Recent reports suggest that the Taliban has won the war on drugs in Afghanistan, the source of 75 percent of the world's heroin.
Despite the $7 billion U.S. anti-drug effort, Afghanistan has produced a record poppy crop this year and was in danger of becoming a "full-fledged narco state" with most of the profits going to fund the Taliban, the U.N. Office of Drugs and Crime said in a report last week.
In a separate report, the Defense Department said that "the narcotics market in Afghanistan is large, and insurgent penetration of that market is extensive and expanding." The DoD report earlier this month concluded that Taliban control of the drug trade was likely to expand even more as coalition forces withdraw.
"The narcotics issue in Afghanistan acts as a virus festering on a low immunity system of governance," said Jean-Luc Lemahieu, chief representative of the UNODC in Afghanistan. "The region and international community share responsibility in this."
"As long as we think that we can have short-term, fast solutions, we are continuing to be doomed to fail," Lemahieu said.
The non-partisan Congressional Research Service has estimated Taliban profits from the drug trade at $70 million to $100 million annually, while Afghan counter-narcotics officials put the insurgents' windfall as high as $400 million.
The UNODC report said the cultivation in Afghanistan of poppy, which is processed into heroin, rose 36 percent this year, amounting to about 209,000 hectares. Farmers have little incentive to substitute other crops for poppy. They can get as much as $145 for one kilogram of dry opium, compared to 41 cents for one kilogram of wheat, the UNODC said.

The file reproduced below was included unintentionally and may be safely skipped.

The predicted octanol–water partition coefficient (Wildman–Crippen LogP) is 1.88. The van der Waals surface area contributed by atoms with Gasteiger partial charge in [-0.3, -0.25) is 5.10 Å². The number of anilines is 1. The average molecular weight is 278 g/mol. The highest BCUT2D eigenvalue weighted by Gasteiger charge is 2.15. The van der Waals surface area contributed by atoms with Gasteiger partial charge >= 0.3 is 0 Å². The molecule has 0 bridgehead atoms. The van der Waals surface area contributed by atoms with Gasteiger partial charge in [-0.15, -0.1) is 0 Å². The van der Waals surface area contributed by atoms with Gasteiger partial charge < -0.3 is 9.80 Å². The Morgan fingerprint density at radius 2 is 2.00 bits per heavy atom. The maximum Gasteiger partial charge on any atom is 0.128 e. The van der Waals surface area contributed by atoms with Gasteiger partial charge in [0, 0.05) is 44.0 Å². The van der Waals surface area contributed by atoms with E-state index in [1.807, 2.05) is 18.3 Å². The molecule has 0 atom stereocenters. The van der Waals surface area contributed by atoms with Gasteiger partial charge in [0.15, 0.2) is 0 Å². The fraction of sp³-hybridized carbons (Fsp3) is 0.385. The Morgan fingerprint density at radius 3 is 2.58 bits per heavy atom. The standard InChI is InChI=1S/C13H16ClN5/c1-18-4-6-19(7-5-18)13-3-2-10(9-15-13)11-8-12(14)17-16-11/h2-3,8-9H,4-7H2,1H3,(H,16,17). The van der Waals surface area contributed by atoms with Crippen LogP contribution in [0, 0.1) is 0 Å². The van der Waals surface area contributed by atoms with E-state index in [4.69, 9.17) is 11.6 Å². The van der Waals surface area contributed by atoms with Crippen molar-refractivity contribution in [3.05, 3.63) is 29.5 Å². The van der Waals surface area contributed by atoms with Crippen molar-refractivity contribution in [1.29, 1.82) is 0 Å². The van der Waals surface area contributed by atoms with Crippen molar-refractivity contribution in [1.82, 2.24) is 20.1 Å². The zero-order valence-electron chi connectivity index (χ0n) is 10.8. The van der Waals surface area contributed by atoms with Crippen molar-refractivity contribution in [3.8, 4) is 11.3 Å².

In addition, opium production amounted to 5,500 tons in 2013, nearly doubling the amount produced in 2012, according to the 2013 Opium Survey released jointly by the UNODC and the Afghan Ministry of Counter-Narcotics.
Southwestern Helmand province, where U.S. Marines and British forces are concentrated, historically has been the lead poppy producer, and in 2013 poppy cultivation in Helmand has increased by 34 percent, the Opium Survey said.
The farming of poppy has also expanded to the north and west in Balkh and Faryab provinces, which traditionally had been poppy free, the survey stated.
"The situation is worsening, that is clear and very disappointing," said Yuri Fedotov, executive director of the UNODC.
The U.S. has indicated that the war on drugs is no longer a priority as the coalition prepares to withdraw all combat forces by the end of 2014.
"Military operations, with fewer participating forces, are focusing on traditional military targets," said the Defense Department report on Progress and Stability in Afghanistan, issued every six months by the DoD.
"Drugs-nexus targets have a lower priority," the report said. "The net result has been a drop in the amount of drugs interdicted inside Afghanistan."
The report also noted that drug trafficking contributed to the widespread corruption in the Afghan government.
The report offered little hope of transforming an Afghan mindset that appeared to recognize corruption as the norm in government affairs.
"The 'realpolitik' of accepting corruption as part of building and maintaining fragile alliances in an ethnically-fractured political landscape has left Afghanistan with a political elite that is widely regarded as the greatest contributor to the corruption problem," the report said.